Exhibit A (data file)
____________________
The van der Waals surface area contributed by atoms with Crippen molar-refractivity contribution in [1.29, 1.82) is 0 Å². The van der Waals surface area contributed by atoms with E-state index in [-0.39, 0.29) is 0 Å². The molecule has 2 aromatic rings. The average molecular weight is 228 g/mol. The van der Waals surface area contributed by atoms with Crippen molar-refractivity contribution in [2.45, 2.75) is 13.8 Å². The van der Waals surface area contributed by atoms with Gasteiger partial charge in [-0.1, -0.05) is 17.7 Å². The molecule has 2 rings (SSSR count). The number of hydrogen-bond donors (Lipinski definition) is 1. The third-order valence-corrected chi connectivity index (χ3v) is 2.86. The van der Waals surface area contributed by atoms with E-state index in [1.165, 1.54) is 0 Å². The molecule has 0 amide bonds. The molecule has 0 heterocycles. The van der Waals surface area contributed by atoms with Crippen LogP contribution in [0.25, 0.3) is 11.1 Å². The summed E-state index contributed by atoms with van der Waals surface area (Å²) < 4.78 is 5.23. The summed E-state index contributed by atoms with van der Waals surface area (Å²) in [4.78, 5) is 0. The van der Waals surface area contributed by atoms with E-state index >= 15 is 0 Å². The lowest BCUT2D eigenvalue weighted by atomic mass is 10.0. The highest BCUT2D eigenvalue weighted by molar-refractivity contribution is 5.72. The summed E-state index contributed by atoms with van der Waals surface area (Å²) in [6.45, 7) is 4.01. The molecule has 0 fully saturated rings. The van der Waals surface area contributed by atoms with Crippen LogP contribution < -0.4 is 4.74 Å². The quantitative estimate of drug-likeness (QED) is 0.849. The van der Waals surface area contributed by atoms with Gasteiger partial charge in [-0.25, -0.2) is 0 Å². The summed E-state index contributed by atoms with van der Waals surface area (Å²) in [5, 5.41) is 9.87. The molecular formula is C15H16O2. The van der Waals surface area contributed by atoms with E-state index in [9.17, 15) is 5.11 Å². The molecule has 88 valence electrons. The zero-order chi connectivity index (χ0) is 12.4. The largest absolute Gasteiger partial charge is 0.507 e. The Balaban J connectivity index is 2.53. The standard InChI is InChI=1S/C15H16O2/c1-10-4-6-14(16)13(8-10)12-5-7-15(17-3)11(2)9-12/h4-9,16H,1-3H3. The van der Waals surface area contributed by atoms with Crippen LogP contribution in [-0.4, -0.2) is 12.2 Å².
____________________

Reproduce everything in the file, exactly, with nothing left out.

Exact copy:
The van der Waals surface area contributed by atoms with Crippen molar-refractivity contribution in [1.29, 1.82) is 0 Å². The van der Waals surface area contributed by atoms with E-state index in [-0.39, 0.29) is 0 Å². The molecule has 2 aromatic rings. The average molecular weight is 228 g/mol. The van der Waals surface area contributed by atoms with Crippen molar-refractivity contribution in [2.45, 2.75) is 13.8 Å². The van der Waals surface area contributed by atoms with Gasteiger partial charge in [-0.1, -0.05) is 17.7 Å². The molecule has 2 rings (SSSR count). The number of hydrogen-bond donors (Lipinski definition) is 1. The third-order valence-corrected chi connectivity index (χ3v) is 2.86. The van der Waals surface area contributed by atoms with E-state index in [1.165, 1.54) is 0 Å². The molecule has 0 amide bonds. The molecule has 0 heterocycles. The van der Waals surface area contributed by atoms with Crippen LogP contribution in [0.25, 0.3) is 11.1 Å². The summed E-state index contributed by atoms with van der Waals surface area (Å²) < 4.78 is 5.23. The summed E-state index contributed by atoms with van der Waals surface area (Å²) in [4.78, 5) is 0. The van der Waals surface area contributed by atoms with E-state index >= 15 is 0 Å². The lowest BCUT2D eigenvalue weighted by atomic mass is 10.0. The highest BCUT2D eigenvalue weighted by molar-refractivity contribution is 5.72. The summed E-state index contributed by atoms with van der Waals surface area (Å²) in [6.45, 7) is 4.01. The molecule has 0 fully saturated rings. The van der Waals surface area contributed by atoms with Crippen LogP contribution < -0.4 is 4.74 Å². The quantitative estimate of drug-likeness (QED) is 0.849. The van der Waals surface area contributed by atoms with Gasteiger partial charge in [-0.25, -0.2) is 0 Å². The summed E-state index contributed by atoms with van der Waals surface area (Å²) in [5, 5.41) is 9.87. The molecular formula is C15H16O2. The van der Waals surface area contributed by atoms with E-state index in [9.17, 15) is 5.11 Å². The molecule has 88 valence electrons. The zero-order chi connectivity index (χ0) is 12.4. The largest absolute Gasteiger partial charge is 0.507 e. The Balaban J connectivity index is 2.53. The standard InChI is InChI=1S/C15H16O2/c1-10-4-6-14(16)13(8-10)12-5-7-15(17-3)11(2)9-12/h4-9,16H,1-3H3. The van der Waals surface area contributed by atoms with Crippen LogP contribution in [-0.4, -0.2) is 12.2 Å².